Suddenly the organ blasted away with the first bars of How Great is Our God and everyone in the congregation stood.  John tapped me on the shoulder and whispered,

“Let’s go.”

I assumed that the service was over and John wanted to get a head start on our exit.  The three of us, led by John, started moving out of our pew, but rather than turning left and heading toward the exit, John hung a right and started down the aisle toward the front of the Church.  Like lemmings Benny and I followed behind him and the three of us walked slowly toward the Pastor who was standing at the pulpit with his eyes closed and his arms outstretched.

At this point my head began to clear a bit and I realized two horrifying facts.  Church was not over; we were at the point known as The Invitation.  It was now that anyone who wished to accept Jesus Christ as his personal Savior was invited to come on down.  The second fact was that John Tong was in a state of spiritual rapture and heading for salvation.  Benny and I had been scooped up in the net of John’s new found fervor.

I desperately looked for an escape route.  There was none.  We were caught up in events beyond our control  with no choice but to go with the flow.  Now it became a matter of making the most out of a bad situation and saving face.  When we reached the Pastor, he opened his eyes and a huge smile split his normally stern visage.

“Praise the Lord.” he shouted, “These three young men have been moved by the spirit to accept Jesus as their personal Savior.  Praise the Lord.”

Two of the deacons came up and led us to the side door in the sanctuary and into a hall that led directly behind the pulpit.  We entered a small dimly lit room that smelled just like the dressing rooms at the swimming pool.  We came out of our church clothes and stripped to our skivvies.  One of the attending deacons handed us a white jumper that looked like a nightshirt.  We were then led to a room that held a large tank of water with steps leading into it.  There was the Pastor who had changed clothes and now wore a set of black and white robes.

He descended the steps into the water which came up about to his chest and motioned for John to join him in the tank.  The water came up almost to John’s neck and the jumper kept floating revealing his skivvies.  At that point, the heavy red curtain that stood behind the pulpit began to open and we were facing the entire congregation of the First Baptist Church of Cumberland.  The front of the tank was made of glass and everyone had an aquarium view of John Tong’s shorts.

The Pastor put his thumb and forefinger on John’s nose and dipped him backwards into the tank until his head was underwater and said,

“John, I baptize you in the name of the Father, the Son and the Holy Ghost.  Welcome into Christ’s Church, John!”

Beaming with divine sanctification John ascended the stairs to dry land and I was invited to descend into the tank.  After my baptism, Benny followed and soon we were all back in our church clothes and rejoining the congregation.

The service concluded with all six verses of A Closer Walk with Thee after which we were the center of congratulations and attention for about another twenty minutes.  When the crowd began to drift away and head home for fried chicken or pot roast we three new workers in the vineyards of righteousness found ourselves alone in the parking lot.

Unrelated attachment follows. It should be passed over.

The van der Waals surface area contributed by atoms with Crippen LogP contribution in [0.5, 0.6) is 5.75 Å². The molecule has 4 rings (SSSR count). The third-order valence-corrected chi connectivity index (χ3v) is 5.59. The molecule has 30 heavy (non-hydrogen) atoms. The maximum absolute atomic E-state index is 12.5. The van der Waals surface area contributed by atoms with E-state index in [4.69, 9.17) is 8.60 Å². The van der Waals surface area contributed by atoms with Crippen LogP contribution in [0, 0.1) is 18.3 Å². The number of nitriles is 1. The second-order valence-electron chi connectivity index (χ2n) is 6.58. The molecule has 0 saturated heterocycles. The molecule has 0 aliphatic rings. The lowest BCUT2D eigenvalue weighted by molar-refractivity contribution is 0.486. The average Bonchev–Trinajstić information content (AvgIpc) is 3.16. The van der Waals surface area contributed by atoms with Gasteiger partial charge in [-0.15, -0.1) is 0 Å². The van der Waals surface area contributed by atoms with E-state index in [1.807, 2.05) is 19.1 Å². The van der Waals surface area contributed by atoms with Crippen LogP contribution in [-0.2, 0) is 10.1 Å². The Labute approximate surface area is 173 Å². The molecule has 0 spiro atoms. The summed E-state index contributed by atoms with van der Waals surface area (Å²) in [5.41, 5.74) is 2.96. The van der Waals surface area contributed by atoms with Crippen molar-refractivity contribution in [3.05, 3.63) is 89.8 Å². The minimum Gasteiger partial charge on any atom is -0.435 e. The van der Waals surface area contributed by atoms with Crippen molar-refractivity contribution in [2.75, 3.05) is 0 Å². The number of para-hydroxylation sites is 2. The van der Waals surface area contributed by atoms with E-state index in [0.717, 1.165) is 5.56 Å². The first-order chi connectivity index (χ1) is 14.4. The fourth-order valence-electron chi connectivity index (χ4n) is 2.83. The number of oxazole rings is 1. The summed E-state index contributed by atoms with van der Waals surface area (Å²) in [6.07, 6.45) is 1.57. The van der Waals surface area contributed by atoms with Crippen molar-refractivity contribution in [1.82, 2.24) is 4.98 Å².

“Exactly how in the hell did that happen?” Benny asked, with some amount of irritation in his voice.

“Don’t ask me,” I said, “I was following Tong.”

John, who seemed to be coming out of his advanced state of grace, looked a little puzzled and said,

“I’m not really sure what happened.   One minute I was perfectly sane and before I knew it I was swept away in the moment.  All I can say is that it seemed like a good idea at the time.”

“I guess it will be all over town within the hour.”  Benny mused, “I better get home and prepare them before my aunt has a chance to call.”  He grabbed his bike and quickly pedaled out of sight.

“Yeah, this poses a couple of possible problems for me too, not the least of which is that this was my third baptism.  I hope that the three of them don’t cancel each other out or something.”

John had not said another word but was standing there with a stricken look on his face.

“You okay?” I asked.

“Not really,” he said, “I’ve got to go explain this to my Buddhist parents.  This will probably disturb the karma of some seventy generations of my ancestors or at least my mother will say it does.”

In the end, John decided that it would be best if he didn’t mention his conversion to his parents.  He rationalized that since they didn’t speak very good English, it would only confuse them.  This also assured that he would be able to continue playing on the RA team.

Benny’s parents didn’t seem particularly interested in his new found faith and pretty much left it with an “Isn’t that nice?” comment.  His aunt never mentioned it.

I checked the whole thing out with Father Mullen and he allowed that it would not affect my status in the Episcopal Church , and what the heck, it couldn’t hurt my spiritual condition.  My mother wanted to know all about it and seemed fascinated.  I was afraid she would show up at First Baptist some Sunday morning ready to take a dip.  Dad just rolled his eyes and muttered something about religious fanatics.  Things returned to normal and we made the playoffs, but got beat before we got to Nashville.

Coach Rushing declared the season a huge success and said that he looked forward to next year. Before we knew it football season was underway and my adventure in the Royal Ambassadors drew to a close.